The 2022-23 season is a bit of a homecoming for Bruce Wood Dance. The celebrated contemporary company was founded in Fort Worth in 2010, and this year returned to its late namesake’s hometown for the season opener in September. The remainder of its 13th season embraces a broader scope of Dallas-Fort Worth, with an eye toward touring and further growth.
“We’re expanding in multiple directions,” says artistic director Joy Bollinger. She is referring to the appointment of Elizabeth Van Vleck as associate artistic director, who brings to her new position a lifetime of experience as a performer, teaching artist, choreographer, répétiteur, administrator, and fundraiser. Van Vleck will also oversee the company’s national touring program, strengthen connections and partnerships across the country, and expand community impact initiatives including masterclasses, workshops, and educational engagement programs.
“Elizabeth’s passion for dance, vast experience, and strong reputation in the dance world makes her the perfect person to help take Bruce Wood Dance to the next level and inspire new audiences around the globe,” says BWD executive director Gayle Halperin.
But while Bruce Wood Dance is making moves for the future, it is also delivering a season of exciting new works and cherished favorites. Most imminent is Awake, Nov. 18-19, 2022, at Moody Performance Hall. It speaks to being aware, being present, and coming together to heal with renewed passion, and includes the Dallas premiere of Lar Lubovitch’s Dvořák Serenade.
“The dance is bright and beautiful and warm and sweeping,” says Bollinger. “It has that gorgeous Lubovitch flair of looking effortless while also having a strong impact with its musicality and use of space and line.”
Also in the program are two revivals: Garrett Smith’s Forbidden Paths and Bruce Wood’s Our Last Lost Chance. First commissioned and premiered in 2019, Forbidden Paths found its catalyst in the restriction of dancing in Iran, and specifically a group of children who received 91 lashes for making a dance video. “It’s a really poignant work, and a tremendous stance on unity, freedom, and tenderness, finding compassion even while looking at an issue that’s sad and horrific,” says Bollinger.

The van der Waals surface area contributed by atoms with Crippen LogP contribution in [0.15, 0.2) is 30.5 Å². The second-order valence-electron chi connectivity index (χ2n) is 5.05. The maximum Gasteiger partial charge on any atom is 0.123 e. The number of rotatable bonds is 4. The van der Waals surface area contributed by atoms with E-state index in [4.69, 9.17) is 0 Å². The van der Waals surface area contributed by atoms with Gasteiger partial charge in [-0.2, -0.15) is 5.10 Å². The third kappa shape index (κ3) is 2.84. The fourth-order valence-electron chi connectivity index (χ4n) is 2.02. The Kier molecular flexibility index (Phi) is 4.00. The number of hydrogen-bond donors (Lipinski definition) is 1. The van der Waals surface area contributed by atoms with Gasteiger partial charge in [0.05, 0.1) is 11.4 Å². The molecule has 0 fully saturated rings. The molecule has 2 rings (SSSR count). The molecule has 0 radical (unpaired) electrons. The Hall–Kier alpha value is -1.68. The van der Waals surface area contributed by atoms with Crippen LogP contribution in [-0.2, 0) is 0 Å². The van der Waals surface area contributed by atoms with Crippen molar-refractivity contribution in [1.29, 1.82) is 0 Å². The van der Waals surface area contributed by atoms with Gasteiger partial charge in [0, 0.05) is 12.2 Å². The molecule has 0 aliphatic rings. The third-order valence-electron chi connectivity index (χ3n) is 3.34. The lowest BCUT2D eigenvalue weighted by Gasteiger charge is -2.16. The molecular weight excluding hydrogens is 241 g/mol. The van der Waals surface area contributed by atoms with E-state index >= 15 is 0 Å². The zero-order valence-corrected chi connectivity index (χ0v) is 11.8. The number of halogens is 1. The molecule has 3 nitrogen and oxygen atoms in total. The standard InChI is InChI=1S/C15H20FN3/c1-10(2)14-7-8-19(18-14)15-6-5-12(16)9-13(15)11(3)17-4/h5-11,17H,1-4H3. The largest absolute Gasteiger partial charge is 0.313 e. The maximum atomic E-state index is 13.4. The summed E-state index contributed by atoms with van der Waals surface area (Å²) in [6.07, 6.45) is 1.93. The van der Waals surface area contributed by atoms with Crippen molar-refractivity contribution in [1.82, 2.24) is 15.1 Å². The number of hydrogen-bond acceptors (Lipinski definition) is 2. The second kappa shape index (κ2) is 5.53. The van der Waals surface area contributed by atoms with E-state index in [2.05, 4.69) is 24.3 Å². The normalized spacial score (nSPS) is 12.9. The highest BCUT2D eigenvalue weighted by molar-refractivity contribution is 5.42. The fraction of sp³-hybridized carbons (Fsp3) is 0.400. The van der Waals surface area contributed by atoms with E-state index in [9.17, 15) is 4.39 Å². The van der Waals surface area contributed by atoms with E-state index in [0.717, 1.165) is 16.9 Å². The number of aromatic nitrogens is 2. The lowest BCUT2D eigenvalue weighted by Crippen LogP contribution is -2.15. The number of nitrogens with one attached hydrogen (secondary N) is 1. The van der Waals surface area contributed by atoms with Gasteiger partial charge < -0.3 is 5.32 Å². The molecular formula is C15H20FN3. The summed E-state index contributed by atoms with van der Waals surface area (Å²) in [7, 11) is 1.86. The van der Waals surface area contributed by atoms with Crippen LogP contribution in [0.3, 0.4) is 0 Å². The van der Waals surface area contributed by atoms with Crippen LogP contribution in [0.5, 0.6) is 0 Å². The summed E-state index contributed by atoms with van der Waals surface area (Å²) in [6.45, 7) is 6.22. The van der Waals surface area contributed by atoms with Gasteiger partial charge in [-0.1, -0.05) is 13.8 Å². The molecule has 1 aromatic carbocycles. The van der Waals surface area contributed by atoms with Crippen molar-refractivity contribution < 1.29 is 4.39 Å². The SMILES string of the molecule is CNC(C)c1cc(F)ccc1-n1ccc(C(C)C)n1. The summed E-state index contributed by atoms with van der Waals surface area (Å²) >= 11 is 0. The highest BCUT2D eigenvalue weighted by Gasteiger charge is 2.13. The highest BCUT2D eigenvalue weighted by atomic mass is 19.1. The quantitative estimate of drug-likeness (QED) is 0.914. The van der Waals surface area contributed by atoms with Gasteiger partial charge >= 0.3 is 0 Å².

Wood created Our Last Lost Chance in 2011, after closing BWD in Fort Worth and reopening it in Dallas, and Bollinger calls it a quartet about longing for the comfort and caress of touch. The program also includes the commissioned dance film Promise Me You’ll Sing My Song, which features choreography by Adam W. McKinney, music by singer-songwriter Najeeb Sabour, performance by BWD dancer Matthew Roberts, and filmmaking by The Digibees. The film is an homage to Reuben Johnson, an innocent man who was lynched on Dec. 27, 1874, in Mountain Creek, Texas. The film was made at Mountain Creek Lake in Grand Prairie, near the site of the lynching. “There’s the healing quality of redefining a space where trauma occurred—truthfully sharing what happened and then letting the dancing and music stir our hearts toward change,” says Bollinger. “All in all, it will be quite a concert.”
On a lighter note, BWD is co-producing the Dallas Spring Arts Festival on April 8, 2023, with The Dallas Conservatory, to kick off Dallas Arts Month. This free, family-friendly festival at Klyde Warren Park features a diverse range of music and dance for all to enjoy.
Cole Vernon in Forbidden Paths by Garrett Smith. Photo by Sharen Bradford.
Bruce Wood Dance in Forbidden Path by Garrett Smith. Photo by Sharen Bradford.
Matthew Roberts in Promise Me You'll Sing My Song by Adam W. McKinney. Photo by Brian Guilliaux.
Lar Lubovitch in rehearsal of Elemental Brubeck with Cole Vernon. Photo by Sharen Bradford.
Elemental Brubeck by Lar Lubovitch. Photo by Sharen Bradford.
Sofia Downing Ortega and Alex Brown in Slip Zone by Joy Bollinger. Photo by Sharen Bradford.
A Spring Concerto, featuring repertoire from Lar Lubovitch, is the company’s gala event on April 29, 2023, at Moody Performance Hall. “Lar’s work is so special to us because Bruce danced with him, and his movement quality and style had an impact on how Bruce created. He helped shape Bruce into the choreographer he was,” says Bollinger. The return of Elemental Brubeck, a jazzy crowd-pleaser from 2021, and Concerto 622, in which Wood performed a male solo when he was dancing for Lubovitch, bring the program full circle. “These are such a good aesthetic fit for our dancers,” Bollinger notes, “and as the audience you get to let the movement and music move you, with the pure joy of putting steps to sound.”
Closing out the season is Grace, with three performances at Moody Performance Hall, June 9-11, 2023. This includes two world premieres, one by award-winning artist Ben Needham-Wood and one by Bollinger herself, which she mysteriously hints is still a work in progress. The artistic director for Boulder Ballet, Needham-Wood last performed with the company in 2013. He recently collaborated on a dance film titled Blue, which explores the neuroscience behind dance and how movement affects our mind. He will be spearheading a series of outreach and community partnerships while in Dallas, working with students and leading conversations. “It’s a unique opportunity and a beautiful way to remind people of the work we do in that area,” says Bollinger. “Bruce had a way of touching on the human and humane, presenting dancers as people onstage. This is a tie-in to the heart of the company and our mission, about how dance heals people.”
Grace ends with Wood’s “fun and flirty” Rhapsody in Blue, which features gorgeous duets as well as rousing ensemble moments. It all ends with confetti falling and dancers fluttering around—the perfect exciting finale for a season designed to reconnect with and celebrate its audience.